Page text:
Fratelli Tutti 265: Early Church Opposition To Capital Punishment

A history lesson of select commentators, starting with an advisor to the Roman emperor Constantine:

265. From the earliest centuries of the Church, some were clearly opposed to capital punishment. Lactantius, for example, held that “there ought to be no exception at all; that it is always unlawful to put a man to death”.[Divinae InstitutionesVI, 20, 17: PL 6, 708]

The mid-ninth century, and a pope gives witness:

Pope Nicholas I urged that efforts be made “to free from the punishment of death not only each of the innocent, but all the guilty as well”. [Epistola 97 (Responsa ad consulta Bulgarorum), 25: PL 119, 991. “ipsi (Christo) non solum innoxios quosque, verum etiam et noxios a mortis exitio satagite cunctos eruere…”] 

One of the early doctors of the Church:

During the trial of the murderers of two priests, Saint Augustine asked the judge not to take the life of the assassins with this argument: “We do not object to your depriving these wicked men of the freedom to commit further crimes. Our desire is rather that justice be satisfied without the taking of their lives or the maiming of their bodies in any part. And, at the same time, that by the coercive measures provided by the law, they be turned from their irrational fury to the calmness of men of sound mind, and from their evil deeds to some useful employment. This too is considered a condemnation, but who does not see that, when savage violence is restrained and remedies meant to produce repentance are provided, it should be considered a benefit rather than a mere punitive measure… Do not let the atrocity of their sins feed a desire for vengeance, but desire instead to heal the wounds which those deeds have inflicted on their souls”. [Epistola ad Marcellinum 133, 1.2: PL 33, 509]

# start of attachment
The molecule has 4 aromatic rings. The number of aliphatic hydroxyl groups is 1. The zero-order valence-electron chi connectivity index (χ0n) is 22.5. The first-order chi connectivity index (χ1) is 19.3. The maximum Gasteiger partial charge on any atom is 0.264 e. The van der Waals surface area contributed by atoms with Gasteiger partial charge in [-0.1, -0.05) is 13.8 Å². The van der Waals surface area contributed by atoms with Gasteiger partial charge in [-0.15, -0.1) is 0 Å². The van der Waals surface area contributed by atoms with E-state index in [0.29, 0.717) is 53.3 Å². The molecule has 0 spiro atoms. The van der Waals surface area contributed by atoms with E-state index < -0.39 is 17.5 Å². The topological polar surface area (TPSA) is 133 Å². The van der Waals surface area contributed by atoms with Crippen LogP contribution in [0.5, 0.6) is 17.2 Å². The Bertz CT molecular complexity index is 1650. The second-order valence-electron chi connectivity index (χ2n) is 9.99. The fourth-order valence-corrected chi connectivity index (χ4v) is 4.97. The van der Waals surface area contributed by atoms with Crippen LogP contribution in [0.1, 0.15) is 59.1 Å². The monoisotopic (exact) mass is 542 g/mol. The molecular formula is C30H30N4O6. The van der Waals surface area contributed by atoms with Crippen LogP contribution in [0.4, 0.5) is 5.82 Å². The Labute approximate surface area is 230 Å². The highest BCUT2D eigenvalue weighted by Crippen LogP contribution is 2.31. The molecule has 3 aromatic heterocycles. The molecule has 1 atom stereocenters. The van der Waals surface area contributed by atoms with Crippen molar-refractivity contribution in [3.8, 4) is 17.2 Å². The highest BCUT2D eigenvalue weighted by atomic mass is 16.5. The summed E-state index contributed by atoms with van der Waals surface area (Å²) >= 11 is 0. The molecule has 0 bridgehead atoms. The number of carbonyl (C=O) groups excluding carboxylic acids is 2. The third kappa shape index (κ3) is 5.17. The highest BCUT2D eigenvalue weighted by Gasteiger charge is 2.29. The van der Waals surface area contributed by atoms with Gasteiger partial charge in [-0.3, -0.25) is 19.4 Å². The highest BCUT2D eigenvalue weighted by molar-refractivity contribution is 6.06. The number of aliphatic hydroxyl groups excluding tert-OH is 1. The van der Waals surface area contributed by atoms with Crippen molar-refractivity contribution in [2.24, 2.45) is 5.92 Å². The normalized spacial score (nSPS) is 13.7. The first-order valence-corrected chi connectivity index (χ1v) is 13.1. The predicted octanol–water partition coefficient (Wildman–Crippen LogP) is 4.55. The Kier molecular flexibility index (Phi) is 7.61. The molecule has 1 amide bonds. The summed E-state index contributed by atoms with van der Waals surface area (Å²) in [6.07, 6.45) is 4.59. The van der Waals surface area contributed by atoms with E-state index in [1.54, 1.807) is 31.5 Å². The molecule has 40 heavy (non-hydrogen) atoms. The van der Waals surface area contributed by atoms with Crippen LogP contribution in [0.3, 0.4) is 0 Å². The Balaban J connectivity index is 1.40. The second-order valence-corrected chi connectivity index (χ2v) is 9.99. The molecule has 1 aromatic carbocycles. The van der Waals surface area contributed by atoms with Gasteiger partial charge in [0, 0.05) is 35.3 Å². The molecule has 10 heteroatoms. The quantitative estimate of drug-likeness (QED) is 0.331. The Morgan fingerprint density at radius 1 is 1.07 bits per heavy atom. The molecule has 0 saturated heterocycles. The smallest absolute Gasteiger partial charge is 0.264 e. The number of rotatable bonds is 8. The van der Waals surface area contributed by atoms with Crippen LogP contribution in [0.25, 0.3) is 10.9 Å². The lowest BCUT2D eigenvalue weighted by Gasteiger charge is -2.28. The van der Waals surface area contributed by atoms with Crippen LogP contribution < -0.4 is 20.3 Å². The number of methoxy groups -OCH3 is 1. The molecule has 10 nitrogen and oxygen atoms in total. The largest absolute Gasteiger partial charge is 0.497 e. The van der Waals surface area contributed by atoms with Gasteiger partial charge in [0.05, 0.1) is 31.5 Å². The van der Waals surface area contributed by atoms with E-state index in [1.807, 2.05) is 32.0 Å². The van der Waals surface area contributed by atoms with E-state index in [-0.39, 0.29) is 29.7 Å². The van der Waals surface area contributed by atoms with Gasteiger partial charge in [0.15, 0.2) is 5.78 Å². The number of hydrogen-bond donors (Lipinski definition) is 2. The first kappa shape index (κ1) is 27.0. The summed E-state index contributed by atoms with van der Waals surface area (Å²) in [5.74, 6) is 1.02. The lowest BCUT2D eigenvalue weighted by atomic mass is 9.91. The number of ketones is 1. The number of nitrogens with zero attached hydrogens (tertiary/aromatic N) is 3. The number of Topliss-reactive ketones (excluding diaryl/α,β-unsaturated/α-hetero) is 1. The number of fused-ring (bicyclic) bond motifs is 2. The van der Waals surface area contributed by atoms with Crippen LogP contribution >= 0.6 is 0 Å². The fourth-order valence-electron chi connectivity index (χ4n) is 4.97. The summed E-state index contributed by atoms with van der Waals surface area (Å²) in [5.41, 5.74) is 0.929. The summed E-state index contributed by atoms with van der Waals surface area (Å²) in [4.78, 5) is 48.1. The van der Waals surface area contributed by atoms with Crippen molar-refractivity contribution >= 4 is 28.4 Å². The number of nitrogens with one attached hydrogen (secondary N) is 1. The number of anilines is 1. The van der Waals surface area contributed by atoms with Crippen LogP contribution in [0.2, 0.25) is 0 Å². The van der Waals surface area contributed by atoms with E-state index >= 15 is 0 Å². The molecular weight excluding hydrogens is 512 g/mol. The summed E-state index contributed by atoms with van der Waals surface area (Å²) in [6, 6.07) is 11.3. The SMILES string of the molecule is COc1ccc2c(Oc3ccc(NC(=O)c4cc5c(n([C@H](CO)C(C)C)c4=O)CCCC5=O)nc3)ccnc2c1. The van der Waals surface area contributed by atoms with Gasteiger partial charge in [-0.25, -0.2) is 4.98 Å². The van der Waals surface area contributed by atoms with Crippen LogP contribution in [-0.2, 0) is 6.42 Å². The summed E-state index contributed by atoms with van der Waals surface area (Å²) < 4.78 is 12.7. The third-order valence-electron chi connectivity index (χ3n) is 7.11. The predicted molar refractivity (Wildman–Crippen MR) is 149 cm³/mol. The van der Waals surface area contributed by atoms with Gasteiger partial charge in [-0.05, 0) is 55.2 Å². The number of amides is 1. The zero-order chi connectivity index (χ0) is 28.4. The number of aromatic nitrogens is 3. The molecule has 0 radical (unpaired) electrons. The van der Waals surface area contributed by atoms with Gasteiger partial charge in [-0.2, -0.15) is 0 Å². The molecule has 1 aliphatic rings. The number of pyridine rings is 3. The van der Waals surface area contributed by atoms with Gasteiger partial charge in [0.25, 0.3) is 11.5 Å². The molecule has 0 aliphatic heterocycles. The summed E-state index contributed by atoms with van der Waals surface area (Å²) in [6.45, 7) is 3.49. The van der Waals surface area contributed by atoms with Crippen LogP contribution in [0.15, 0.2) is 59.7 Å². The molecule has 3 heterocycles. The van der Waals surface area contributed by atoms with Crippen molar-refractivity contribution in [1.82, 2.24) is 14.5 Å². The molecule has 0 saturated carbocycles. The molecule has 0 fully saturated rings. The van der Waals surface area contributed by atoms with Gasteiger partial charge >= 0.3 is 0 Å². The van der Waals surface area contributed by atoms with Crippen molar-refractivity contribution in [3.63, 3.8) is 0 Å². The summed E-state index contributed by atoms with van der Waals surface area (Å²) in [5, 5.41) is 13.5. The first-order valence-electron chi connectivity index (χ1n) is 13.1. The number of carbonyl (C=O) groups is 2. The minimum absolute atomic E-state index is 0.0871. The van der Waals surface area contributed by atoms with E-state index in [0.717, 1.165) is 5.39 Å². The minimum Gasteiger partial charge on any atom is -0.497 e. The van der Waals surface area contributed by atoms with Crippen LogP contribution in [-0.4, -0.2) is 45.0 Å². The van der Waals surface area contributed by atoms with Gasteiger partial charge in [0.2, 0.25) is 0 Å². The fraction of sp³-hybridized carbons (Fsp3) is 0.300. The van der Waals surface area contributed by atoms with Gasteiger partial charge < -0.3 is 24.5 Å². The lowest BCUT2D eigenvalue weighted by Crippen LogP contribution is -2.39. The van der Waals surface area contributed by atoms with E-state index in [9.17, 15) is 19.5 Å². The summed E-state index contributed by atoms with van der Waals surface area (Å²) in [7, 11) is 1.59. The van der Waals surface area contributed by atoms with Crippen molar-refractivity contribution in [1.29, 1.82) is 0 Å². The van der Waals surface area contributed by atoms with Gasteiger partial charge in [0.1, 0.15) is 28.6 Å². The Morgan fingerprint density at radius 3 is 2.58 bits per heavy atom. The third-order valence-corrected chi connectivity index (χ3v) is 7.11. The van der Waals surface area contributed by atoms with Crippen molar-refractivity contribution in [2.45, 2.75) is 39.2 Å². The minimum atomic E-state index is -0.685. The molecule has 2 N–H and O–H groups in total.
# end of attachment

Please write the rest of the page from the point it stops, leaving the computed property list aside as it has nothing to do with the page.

The bishop of Hippo sees rather deeply. Note his desire for safety of a citizenry, striving for the conversion of heart of a criminal, advocacy for healing among victims, and the hope for avoiding vengeance. All of these are still serious considerations for today.

All citations of Fratelli Tutti (which can be found on this link) are © Copyright – Libreria Editrice Vaticana.

About catholicsensibility

Todd lives in Minnesota, serving a Catholic parish as a lay minister.
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